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Publication numberUS3982402 A
Publication typeGrant
Application numberUS 05/574,433
Publication dateSep 28, 1976
Filing dateMay 5, 1975
Priority dateMay 5, 1975
Also published asCA1039960A1, DE2618840A1, DE2618840B2, DE2618840C3
Publication number05574433, 574433, US 3982402 A, US 3982402A, US-A-3982402, US3982402 A, US3982402A
InventorsAlexander Craig Lang, Peter Alan Lunde
Original AssigneeSanta Fe International Corporation
Export CitationBiBTeX, EndNote, RefMan
External Links: USPTO, USPTO Assignment, Espacenet
Submarine pipeline laying vessel
US 3982402 A
This invention relates to a method and to an apparatus for use in laying a submarine pipeline from a pipe-laying vessel. According to one aspect of the present invention, there is provided a reel pipe-laying method for continuously laying a pipeline of up to 24-inch diameter without a stinger by (1) aligning a pipe portion as it is being paid out from the reel, (2) straightening the aligned pipe portion, (3) tensioning the pipe, (4) discharging the straightened pipe under tension into the body of water, and (5) changing for different water depths and pipe conditions the lift off angle of the pipe relative to the horizontal by pivoting a diverter about a horizontal pivot, the diverter supporting at least the straightener and the tensioner and extending from the horizontal pivot mounted near the aft end of the vessel, upwardly toward the reel.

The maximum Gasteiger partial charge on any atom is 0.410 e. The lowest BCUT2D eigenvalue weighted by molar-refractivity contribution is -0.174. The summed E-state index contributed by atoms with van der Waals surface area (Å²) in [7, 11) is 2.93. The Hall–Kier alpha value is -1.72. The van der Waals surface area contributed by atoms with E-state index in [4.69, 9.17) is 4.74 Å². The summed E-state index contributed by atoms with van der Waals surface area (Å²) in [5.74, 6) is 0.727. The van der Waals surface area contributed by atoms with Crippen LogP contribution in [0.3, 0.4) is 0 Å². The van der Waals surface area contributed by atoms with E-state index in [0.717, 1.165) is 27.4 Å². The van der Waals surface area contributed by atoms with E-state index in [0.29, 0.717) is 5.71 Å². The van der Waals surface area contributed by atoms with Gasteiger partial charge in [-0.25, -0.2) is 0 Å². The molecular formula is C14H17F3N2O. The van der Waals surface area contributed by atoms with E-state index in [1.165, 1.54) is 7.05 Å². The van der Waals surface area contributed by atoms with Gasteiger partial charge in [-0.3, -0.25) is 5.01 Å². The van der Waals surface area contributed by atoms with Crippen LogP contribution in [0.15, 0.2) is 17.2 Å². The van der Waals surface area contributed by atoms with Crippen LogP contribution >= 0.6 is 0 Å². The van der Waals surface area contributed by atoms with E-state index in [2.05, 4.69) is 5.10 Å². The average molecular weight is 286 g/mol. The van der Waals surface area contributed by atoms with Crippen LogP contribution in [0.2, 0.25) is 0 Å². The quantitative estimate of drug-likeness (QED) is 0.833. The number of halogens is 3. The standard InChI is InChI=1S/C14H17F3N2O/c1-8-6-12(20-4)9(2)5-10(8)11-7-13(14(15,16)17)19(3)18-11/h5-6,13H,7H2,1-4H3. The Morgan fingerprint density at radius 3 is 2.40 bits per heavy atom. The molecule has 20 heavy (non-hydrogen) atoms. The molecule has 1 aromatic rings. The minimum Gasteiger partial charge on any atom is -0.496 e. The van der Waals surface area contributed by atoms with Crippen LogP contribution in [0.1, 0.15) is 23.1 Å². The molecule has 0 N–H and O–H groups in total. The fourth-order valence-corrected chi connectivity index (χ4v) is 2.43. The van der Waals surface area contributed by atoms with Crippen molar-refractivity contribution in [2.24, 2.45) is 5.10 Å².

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What is claimed is:
1. A vessel for continuously laying a pipeline on the bed underlying a body of water, comprising:
a pipe supply reel mounted for rotation on said vessel about its horizontal axis;
drive means for rotating said reel thereby unwinding a pipe section;
a diverter structure having one end coupled to one end of said vessel and having the other end extending upwardly in the direction of said reel and at an acute angle relative to the deck of said vessel; and
pipe-conditioning means mounted on said diverter structure for conditioning said pipe section and discharging the conditioned pipe section into said body of water.
2. The vessel of claim 1 and further including:
pivot means mounted near said one end of said vessel for pivotably mounting said one end of said diverter structure, and extensible means mounted on said vessel and being operably coupled to said diverter structure for pivoting said diverter structure about said pivot means, whereby said pipe is discharged directly from said one end of said vessel into said body of water.
3. The vessel of claim 2 and further including:
force-producing means positioned between said reel and said diverter structure for maintaining the unwound pipe section in a fixed vertical plane prior to and during the pipe conditioning.
4. The vessel of claim 3 wherein,
said reel comprises a hollow hub and a pair of vertically-disposed side flanges secured to the opposite ends of said hub; and
drive means angularly disposed under at least one of said flanges for rotating said reel.